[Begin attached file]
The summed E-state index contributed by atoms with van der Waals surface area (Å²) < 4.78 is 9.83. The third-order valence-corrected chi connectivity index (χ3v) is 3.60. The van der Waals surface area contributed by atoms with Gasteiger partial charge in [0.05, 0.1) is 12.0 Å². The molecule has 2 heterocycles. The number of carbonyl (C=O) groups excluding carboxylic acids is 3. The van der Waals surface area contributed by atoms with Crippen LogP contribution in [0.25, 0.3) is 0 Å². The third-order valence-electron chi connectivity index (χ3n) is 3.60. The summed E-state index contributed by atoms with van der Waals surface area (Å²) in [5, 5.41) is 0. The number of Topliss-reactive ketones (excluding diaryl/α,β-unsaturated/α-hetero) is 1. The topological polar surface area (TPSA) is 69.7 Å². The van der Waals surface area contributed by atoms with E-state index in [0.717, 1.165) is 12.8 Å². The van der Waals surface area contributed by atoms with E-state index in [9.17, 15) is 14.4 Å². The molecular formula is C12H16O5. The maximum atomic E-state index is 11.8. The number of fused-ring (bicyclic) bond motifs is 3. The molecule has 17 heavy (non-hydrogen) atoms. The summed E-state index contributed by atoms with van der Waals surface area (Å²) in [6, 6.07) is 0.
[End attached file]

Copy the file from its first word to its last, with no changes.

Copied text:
The summed E-state index contributed by atoms with van der Waals surface area (Å²) < 4.78 is 9.83. The third-order valence-corrected chi connectivity index (χ3v) is 3.60. The van der Waals surface area contributed by atoms with Gasteiger partial charge in [0.05, 0.1) is 12.0 Å². The molecule has 2 heterocycles. The number of carbonyl (C=O) groups excluding carboxylic acids is 3. The van der Waals surface area contributed by atoms with Crippen LogP contribution in [0.25, 0.3) is 0 Å². The third-order valence-electron chi connectivity index (χ3n) is 3.60. The summed E-state index contributed by atoms with van der Waals surface area (Å²) in [5, 5.41) is 0. The number of Topliss-reactive ketones (excluding diaryl/α,β-unsaturated/α-hetero) is 1. The topological polar surface area (TPSA) is 69.7 Å². The van der Waals surface area contributed by atoms with E-state index in [0.717, 1.165) is 12.8 Å². The van der Waals surface area contributed by atoms with E-state index in [9.17, 15) is 14.4 Å². The molecular formula is C12H16O5. The maximum atomic E-state index is 11.8. The number of fused-ring (bicyclic) bond motifs is 3. The molecule has 17 heavy (non-hydrogen) atoms. The summed E-state index contributed by atoms with van der Waals surface area (Å²) in [6, 6.07) is 0.